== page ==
Wisconsin’s natural resources policy board approved parameters for new regulations limiting toxic “forever chemicals” in the state’s water supply.
Wednesday’s vote by the Natural Resources Board will allow the state Department of Natural Resources to begin writing regulations to limit the amount of certain fluorinated compounds — collectively known as PFAS — allowed in ground and drinking water.
The agency is already in the process of crafting numerical limits for two of the most studied PFAS compounds — PFOA and PFOS — based on recommendations from the Department of Health Services.
The new regulations will address 16 additional PFAS compounds, as well as six pesticides, that the DHS last year said pose a threat to public health. PFAS have been linked to cancer, liver disease and thyroid problems, and may interfere with the effectiveness of vaccines.
Groundwater standards would allow the DNR to identify sources of contamination and force polluters to pay for cleanup, while drinking water standards would require water utilities and other organizations to test and filter water for public consumption, which the DNR estimates will cost more than $10 million every two years.
“There’s a meaningful opportunity to protect public health,” said Steve Elmore, the DNR’s drinking and groundwater program coordinator. “People have a right to know what’s in their drinking water and whether the level of contaminants represents a threat to public health.”
The rulemaking process typically takes about 2½ years, involves public input and requires final approval from the governor and Legislature.
The DNR received 125 comments in support of moving ahead and 10 from industry groups, municipalities and water utilities that oppose rules or want the DNR to wait for the federal government to set limits, which could take six years or more.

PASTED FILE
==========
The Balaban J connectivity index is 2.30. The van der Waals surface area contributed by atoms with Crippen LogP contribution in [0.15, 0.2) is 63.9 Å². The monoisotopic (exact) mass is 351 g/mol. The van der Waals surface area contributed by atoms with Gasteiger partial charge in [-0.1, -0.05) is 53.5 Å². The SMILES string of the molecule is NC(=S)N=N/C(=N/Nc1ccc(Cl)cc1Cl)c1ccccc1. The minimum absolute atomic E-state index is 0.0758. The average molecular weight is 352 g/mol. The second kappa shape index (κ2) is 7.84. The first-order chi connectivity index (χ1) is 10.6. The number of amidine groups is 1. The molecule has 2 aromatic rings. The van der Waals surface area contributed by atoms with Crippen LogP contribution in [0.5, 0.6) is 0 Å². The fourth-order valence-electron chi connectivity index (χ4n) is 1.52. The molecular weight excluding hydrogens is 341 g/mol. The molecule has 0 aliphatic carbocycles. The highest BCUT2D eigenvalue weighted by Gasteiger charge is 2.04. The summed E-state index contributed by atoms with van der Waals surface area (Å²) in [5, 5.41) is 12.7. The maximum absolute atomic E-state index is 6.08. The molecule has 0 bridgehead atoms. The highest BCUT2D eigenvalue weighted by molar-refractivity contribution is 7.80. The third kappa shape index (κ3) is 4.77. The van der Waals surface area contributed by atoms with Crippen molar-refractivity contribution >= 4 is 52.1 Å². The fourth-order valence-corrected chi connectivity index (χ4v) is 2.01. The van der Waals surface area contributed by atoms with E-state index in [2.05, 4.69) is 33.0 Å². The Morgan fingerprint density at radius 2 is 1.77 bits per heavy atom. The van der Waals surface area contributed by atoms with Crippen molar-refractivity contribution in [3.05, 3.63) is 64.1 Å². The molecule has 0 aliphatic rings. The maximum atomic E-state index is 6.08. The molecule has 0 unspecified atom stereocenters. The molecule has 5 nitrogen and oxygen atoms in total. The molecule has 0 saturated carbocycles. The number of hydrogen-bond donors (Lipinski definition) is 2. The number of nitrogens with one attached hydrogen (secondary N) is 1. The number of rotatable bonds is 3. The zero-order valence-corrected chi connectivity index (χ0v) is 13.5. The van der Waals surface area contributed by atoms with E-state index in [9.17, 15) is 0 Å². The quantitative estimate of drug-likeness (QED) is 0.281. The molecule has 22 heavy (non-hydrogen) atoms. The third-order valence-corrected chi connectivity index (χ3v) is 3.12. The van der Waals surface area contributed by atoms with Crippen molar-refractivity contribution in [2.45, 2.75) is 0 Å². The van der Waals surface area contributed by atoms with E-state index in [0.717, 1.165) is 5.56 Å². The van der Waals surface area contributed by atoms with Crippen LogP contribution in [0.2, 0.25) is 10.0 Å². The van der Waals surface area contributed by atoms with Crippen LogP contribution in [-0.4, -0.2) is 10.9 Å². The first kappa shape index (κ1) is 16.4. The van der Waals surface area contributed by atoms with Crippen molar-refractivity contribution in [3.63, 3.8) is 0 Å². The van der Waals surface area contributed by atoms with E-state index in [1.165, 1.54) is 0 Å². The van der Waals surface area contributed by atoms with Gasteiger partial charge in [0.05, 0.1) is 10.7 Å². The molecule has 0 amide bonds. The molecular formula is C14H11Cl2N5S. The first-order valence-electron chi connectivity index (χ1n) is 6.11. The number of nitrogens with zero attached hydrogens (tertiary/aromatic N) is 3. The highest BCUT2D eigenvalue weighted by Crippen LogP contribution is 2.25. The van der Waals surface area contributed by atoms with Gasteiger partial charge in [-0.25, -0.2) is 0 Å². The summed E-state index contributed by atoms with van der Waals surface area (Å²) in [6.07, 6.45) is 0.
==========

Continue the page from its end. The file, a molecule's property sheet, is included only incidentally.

Board member Bill Bruins, one of four Republican appointees on the board, cast the lone vote against moving forward with the process, echoing those concerns.
“When you have Wisconsin Manufacturers and Commerce and the League of Wisconsin Municipalities and the Wisconsin Corn Growers all opposed to us moving forward ... I think it behooves us to take a step back,” Bruins said.
Acknowledging concerns about the cost of compliance for local governments, Elmore said establishing contaminant limits would open the door for financial assistance programs.
“We need standards like this in order to make those funds work for us,” he said. “We need to incorporate these new contaminants.”
Also supporting the measure was board chair Frederick Prehn, who remains on the board nearly two months after his six-year term expired.
Several members of the public called on Prehn to step down, including Laura Lane, chair of the Wisconsin chapter of the Sierra Club, who delivered a petition calling on Prehn to surrender his seat to Sandy Naas, who was appointed April 28 by Gov. Tony Evers but who has yet to be confirmed by the state Senate.
“By refusing to graciously and honorably vacate his seat, as his past predecessors have done, Prehn is thwarting the will of the people,” Lane said. “The people elected Evers and gave him the right to name a new appointee to the Natural Resources Board. Prehn is preventing Nass from taking her rightful seat and effectively silencing her voice. This is a despicable political tactic, and it is wrong.”